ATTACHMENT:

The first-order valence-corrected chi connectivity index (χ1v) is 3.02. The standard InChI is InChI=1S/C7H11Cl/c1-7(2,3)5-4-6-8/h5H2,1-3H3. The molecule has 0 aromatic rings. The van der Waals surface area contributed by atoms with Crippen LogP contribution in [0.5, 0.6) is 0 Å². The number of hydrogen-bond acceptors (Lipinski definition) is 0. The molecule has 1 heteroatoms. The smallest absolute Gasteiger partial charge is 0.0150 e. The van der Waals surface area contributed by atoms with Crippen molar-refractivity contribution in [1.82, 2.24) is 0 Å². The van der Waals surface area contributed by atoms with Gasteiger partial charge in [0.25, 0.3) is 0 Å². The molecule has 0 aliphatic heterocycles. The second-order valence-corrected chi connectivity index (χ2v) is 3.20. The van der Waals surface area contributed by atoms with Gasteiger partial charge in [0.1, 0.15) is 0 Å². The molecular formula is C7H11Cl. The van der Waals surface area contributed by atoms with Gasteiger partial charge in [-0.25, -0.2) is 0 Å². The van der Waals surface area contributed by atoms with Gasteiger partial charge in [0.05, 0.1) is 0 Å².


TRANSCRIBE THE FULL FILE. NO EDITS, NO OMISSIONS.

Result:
The first-order valence-corrected chi connectivity index (χ1v) is 3.02. The standard InChI is InChI=1S/C7H11Cl/c1-7(2,3)5-4-6-8/h5H2,1-3H3. The molecule has 0 aromatic rings. The van der Waals surface area contributed by atoms with Crippen LogP contribution in [0.5, 0.6) is 0 Å². The number of hydrogen-bond acceptors (Lipinski definition) is 0. The molecule has 1 heteroatoms. The smallest absolute Gasteiger partial charge is 0.0150 e. The van der Waals surface area contributed by atoms with Crippen molar-refractivity contribution in [1.82, 2.24) is 0 Å². The van der Waals surface area contributed by atoms with Gasteiger partial charge in [0.25, 0.3) is 0 Å². The molecule has 0 aliphatic heterocycles. The second-order valence-corrected chi connectivity index (χ2v) is 3.20. The van der Waals surface area contributed by atoms with Gasteiger partial charge in [0.1, 0.15) is 0 Å². The molecular formula is C7H11Cl. The van der Waals surface area contributed by atoms with Gasteiger partial charge in [-0.25, -0.2) is 0 Å². The van der Waals surface area contributed by atoms with Gasteiger partial charge in [0.05, 0.1) is 0 Å².